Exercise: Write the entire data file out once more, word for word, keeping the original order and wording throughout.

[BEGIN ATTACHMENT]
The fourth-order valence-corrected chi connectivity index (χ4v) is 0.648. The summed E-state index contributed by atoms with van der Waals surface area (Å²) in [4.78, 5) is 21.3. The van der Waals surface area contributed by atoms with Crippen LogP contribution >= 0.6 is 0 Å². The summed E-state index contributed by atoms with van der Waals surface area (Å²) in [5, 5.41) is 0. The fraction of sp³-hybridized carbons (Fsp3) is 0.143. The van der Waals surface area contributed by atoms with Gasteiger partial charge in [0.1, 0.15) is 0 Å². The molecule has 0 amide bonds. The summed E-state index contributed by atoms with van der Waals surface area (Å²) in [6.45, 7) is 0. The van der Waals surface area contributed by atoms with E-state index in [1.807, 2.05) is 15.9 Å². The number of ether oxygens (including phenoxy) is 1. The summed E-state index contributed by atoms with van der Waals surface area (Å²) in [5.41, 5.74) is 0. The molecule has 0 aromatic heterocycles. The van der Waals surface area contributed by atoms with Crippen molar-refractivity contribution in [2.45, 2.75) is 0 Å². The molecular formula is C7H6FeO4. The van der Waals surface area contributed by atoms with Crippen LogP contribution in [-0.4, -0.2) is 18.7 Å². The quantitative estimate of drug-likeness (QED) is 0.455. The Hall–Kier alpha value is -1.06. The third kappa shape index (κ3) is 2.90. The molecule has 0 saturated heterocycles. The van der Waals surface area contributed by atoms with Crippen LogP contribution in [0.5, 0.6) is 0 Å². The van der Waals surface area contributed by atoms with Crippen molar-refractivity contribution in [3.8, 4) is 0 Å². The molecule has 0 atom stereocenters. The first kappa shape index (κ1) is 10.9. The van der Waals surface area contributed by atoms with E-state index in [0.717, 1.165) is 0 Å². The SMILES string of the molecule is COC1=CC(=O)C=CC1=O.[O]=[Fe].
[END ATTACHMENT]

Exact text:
The fourth-order valence-corrected chi connectivity index (χ4v) is 0.648. The summed E-state index contributed by atoms with van der Waals surface area (Å²) in [4.78, 5) is 21.3. The van der Waals surface area contributed by atoms with Crippen LogP contribution >= 0.6 is 0 Å². The summed E-state index contributed by atoms with van der Waals surface area (Å²) in [5, 5.41) is 0. The fraction of sp³-hybridized carbons (Fsp3) is 0.143. The van der Waals surface area contributed by atoms with Gasteiger partial charge in [0.1, 0.15) is 0 Å². The molecule has 0 amide bonds. The summed E-state index contributed by atoms with van der Waals surface area (Å²) in [6.45, 7) is 0. The van der Waals surface area contributed by atoms with E-state index in [1.807, 2.05) is 15.9 Å². The number of ether oxygens (including phenoxy) is 1. The summed E-state index contributed by atoms with van der Waals surface area (Å²) in [5.41, 5.74) is 0. The molecule has 0 aromatic heterocycles. The van der Waals surface area contributed by atoms with Crippen molar-refractivity contribution in [2.45, 2.75) is 0 Å². The molecular formula is C7H6FeO4. The van der Waals surface area contributed by atoms with Crippen LogP contribution in [-0.4, -0.2) is 18.7 Å². The quantitative estimate of drug-likeness (QED) is 0.455. The Hall–Kier alpha value is -1.06. The third kappa shape index (κ3) is 2.90. The molecule has 0 saturated heterocycles. The van der Waals surface area contributed by atoms with Crippen LogP contribution in [0.5, 0.6) is 0 Å². The van der Waals surface area contributed by atoms with Crippen molar-refractivity contribution in [3.8, 4) is 0 Å². The molecule has 0 atom stereocenters. The first kappa shape index (κ1) is 10.9. The van der Waals surface area contributed by atoms with E-state index in [0.717, 1.165) is 0 Å². The SMILES string of the molecule is COC1=CC(=O)C=CC1=O.[O]=[Fe].